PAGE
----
UK is behind the game on climate emergency

We need to do more to reach UK carbon zero. The U.K. was the first country to commit to net zero by 2050, but this is just a target, and, as we have seen with other targets, talk is cheap. It now turns out that the Conservative government’s ‘green homes grant’ will probably help just 124,000 households, according to the Energy and Climate Intelligence Unit, far short of the target of 600,000 households. The missed target is because the Government is pulling the plug on funding. Are the Government’s environmental promises empty? 40% of UK carbon emissions come from households, so it’s vital that our country transforms the way people’s homes are heated. Green home grants should be enhanced, not slashed. The Gulf Stream is at its weakest in a millennium, due to climate change, according to new data published in Feb 2021 from the Potsdam Institute for Climate Research, putting the UK at risk of cold stormy winters and summer heatwaves – events that would cost lives and money. As a nation we must act now to avert the climate disaster, as its within our collective power to cut emissions.

Locally, we could also do more. At the Local Plan Consultation for UDC on 24 February, a researcher from Newcastle Uni suggested ideas to support our rural economy, including a ‘Community Smart Building Project’ (which has been trialled in Northumberland where there are over a thousand community rural buildings). Rural  buildings have big energy costs for heating and lighting, so the project aimed to install renewable energy, battery storage and intelligent building management in 12 buildings (village halls and churches and other public rural buildings), with equipment owned and maintained by a Community Interest Company, to minimise energy costs and give all profits back to the community, linking the systems together to create a distributed power plant that enables management of energy by providing balancing services, creating an income stream and jobs for rural communities in a circular local economy. Using such ethical green investment would greatly benefit our local area – I hope our local council will explore this idea.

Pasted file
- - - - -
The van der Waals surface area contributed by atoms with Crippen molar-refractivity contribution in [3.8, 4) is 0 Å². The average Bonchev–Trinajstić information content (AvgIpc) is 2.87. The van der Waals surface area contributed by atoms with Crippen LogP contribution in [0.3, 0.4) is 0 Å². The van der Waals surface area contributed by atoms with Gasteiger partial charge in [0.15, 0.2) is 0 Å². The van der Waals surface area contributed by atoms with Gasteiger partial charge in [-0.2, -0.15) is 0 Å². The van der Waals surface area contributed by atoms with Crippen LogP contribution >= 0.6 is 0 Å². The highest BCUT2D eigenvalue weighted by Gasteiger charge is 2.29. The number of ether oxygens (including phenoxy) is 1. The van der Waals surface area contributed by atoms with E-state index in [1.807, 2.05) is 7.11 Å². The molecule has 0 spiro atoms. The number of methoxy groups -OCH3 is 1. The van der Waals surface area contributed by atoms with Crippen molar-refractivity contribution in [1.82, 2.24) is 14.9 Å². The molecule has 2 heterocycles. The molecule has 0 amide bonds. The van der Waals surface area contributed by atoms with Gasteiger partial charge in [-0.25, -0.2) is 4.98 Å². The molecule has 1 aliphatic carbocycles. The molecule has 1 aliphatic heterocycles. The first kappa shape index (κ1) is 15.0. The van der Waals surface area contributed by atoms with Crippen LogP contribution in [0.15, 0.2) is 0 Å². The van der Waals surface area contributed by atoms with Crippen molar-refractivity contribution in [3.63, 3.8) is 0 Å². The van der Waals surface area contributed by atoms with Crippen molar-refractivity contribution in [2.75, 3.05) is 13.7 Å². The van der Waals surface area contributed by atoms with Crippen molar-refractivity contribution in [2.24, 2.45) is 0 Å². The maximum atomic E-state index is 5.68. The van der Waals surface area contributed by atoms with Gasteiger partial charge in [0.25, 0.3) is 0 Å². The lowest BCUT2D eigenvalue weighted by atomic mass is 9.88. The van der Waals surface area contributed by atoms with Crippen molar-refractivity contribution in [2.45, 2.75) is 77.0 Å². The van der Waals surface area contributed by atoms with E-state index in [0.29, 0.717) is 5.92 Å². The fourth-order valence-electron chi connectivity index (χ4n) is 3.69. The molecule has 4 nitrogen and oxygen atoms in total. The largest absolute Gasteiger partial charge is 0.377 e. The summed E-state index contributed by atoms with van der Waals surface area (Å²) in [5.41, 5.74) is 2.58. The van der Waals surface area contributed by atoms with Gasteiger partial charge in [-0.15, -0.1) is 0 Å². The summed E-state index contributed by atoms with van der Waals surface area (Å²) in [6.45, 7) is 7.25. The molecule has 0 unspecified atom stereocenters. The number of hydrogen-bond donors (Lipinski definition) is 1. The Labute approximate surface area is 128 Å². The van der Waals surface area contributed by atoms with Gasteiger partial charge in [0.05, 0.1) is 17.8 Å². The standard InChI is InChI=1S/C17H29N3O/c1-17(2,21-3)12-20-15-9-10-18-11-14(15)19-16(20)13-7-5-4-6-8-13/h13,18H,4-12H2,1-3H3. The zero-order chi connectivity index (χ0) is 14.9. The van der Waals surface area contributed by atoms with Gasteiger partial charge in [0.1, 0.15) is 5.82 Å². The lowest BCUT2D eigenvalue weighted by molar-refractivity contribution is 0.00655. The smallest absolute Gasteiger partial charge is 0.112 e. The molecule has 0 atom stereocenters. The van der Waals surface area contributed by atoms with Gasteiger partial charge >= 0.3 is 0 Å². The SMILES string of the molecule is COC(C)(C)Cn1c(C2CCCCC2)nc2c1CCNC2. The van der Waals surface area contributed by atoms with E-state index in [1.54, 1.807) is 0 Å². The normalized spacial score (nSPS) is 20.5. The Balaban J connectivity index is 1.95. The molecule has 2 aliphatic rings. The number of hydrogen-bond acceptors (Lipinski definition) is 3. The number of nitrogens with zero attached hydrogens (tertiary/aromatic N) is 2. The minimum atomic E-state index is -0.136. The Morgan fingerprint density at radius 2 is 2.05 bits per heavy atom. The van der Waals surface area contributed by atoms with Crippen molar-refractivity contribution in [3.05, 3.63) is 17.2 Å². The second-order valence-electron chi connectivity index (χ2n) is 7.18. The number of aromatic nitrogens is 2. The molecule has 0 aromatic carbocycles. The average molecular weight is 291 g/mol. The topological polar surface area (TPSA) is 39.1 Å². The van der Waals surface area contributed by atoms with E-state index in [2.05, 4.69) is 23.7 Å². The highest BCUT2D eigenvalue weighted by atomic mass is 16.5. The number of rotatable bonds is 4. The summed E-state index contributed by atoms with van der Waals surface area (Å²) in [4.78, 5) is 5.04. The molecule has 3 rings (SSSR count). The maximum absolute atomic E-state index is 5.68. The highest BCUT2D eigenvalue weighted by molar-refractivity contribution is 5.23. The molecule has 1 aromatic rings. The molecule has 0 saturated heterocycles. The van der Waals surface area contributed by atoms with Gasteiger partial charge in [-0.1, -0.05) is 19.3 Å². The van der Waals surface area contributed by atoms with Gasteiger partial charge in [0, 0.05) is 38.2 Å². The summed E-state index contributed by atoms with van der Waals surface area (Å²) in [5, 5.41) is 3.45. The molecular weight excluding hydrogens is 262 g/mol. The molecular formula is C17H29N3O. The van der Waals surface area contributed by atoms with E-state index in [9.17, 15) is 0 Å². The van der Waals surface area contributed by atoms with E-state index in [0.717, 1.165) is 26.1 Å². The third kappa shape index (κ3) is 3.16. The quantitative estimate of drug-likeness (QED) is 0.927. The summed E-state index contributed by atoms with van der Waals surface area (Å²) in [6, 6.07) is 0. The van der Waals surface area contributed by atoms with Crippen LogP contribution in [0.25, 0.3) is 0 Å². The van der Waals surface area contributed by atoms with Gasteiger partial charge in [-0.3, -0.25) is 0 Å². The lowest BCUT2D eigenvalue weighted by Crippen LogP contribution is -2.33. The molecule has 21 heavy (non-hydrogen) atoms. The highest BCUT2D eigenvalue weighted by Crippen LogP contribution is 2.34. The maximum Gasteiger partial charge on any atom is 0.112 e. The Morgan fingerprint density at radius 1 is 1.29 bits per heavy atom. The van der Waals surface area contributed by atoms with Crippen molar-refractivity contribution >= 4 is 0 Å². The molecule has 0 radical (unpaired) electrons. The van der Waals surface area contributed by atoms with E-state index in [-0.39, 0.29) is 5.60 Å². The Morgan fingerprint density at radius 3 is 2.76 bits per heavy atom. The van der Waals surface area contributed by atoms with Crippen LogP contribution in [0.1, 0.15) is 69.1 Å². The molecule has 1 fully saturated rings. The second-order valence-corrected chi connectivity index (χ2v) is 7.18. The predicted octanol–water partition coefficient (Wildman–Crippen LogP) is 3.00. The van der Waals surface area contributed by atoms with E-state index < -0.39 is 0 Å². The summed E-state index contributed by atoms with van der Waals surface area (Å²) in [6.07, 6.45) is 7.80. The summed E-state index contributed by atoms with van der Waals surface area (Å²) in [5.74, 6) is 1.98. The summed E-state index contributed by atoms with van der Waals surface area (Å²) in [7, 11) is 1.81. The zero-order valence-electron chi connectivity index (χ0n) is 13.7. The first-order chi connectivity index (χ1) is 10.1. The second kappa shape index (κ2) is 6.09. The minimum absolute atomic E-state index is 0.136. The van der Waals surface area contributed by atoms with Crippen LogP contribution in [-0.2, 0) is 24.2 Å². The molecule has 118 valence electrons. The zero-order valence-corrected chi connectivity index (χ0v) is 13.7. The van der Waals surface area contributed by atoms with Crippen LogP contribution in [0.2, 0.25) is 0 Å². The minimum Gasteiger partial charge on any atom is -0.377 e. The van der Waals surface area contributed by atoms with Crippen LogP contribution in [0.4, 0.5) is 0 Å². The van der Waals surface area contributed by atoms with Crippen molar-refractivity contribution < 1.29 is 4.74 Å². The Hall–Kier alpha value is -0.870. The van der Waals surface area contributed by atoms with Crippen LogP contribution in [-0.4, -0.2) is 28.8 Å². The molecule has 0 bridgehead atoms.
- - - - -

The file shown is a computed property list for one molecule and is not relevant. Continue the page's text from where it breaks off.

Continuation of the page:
Samantha Naik